Understanding the interactions of CPPs with model membranes or lipid bilayers contributes to the understanding of the mechanism(s) of the CPPs translocation [19]. For this purpose, different biophysical methods and model systems are available. Model membranes, particularly large unilamellar phospholipid vesicles (LUVs) are the most commonly used in the lipid-peptide interaction studies. Experimental conditions such as peptide concentration, membrane lipid composition, and charge of the lipids are important factors in biophysical studies of the uptake mechanism.

The biophysical LUV leakage studies are indicators of the degree of perturbation to the membrane caused by different CPPs. The results are usually related to the direct penetration or endosomal escape of CPPs.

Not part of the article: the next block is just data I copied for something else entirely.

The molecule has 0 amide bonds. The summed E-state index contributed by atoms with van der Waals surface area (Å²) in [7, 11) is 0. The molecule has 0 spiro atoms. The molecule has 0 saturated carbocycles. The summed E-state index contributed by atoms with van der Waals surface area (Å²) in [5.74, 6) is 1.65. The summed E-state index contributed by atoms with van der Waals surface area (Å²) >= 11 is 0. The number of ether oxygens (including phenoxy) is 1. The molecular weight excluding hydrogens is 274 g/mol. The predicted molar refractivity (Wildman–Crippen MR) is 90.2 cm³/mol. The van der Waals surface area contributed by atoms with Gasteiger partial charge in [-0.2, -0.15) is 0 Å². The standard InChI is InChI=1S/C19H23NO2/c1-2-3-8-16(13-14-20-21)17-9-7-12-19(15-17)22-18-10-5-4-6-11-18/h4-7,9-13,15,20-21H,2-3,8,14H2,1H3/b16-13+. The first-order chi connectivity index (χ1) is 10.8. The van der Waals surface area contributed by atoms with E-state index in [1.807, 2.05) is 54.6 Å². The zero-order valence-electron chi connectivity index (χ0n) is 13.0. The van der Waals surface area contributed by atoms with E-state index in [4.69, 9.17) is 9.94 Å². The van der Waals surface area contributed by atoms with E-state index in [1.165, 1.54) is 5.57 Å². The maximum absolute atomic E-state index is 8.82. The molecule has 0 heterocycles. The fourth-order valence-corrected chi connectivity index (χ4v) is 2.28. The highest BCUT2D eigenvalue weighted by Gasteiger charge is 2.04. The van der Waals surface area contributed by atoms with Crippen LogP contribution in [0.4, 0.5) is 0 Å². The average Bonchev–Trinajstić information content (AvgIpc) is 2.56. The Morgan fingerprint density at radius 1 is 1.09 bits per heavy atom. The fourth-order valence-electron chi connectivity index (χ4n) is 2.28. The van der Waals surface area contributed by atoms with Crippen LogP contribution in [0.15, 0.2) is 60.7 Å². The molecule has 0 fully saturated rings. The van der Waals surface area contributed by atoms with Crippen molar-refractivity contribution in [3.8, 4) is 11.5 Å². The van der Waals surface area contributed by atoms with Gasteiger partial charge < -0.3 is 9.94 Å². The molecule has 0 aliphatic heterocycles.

Some techniques such as circular dichroism, fluorescence and nuclear magnetic resonance are common biophysical spectroscopies that give more specific information about secondary structure, membrane interaction, and 3D-structure respectively. Molecular modeling is another method used for simulating the interaction of the CPP with the membrane.

4. Uptake Mechanisms

Despite some common properties of CPPs, especially their cationic nature, it is believed that the translocation mechanism is not the same for different families of CPPs. Also, most CPPs utilize two or more pathways depending on the experimental conditions. Here, we have briefly reviewed the two major cellular uptake mechanisms, nonendocytotic or energy-independent pathways and the endocytotic pathways.

4.1. Direct Penetration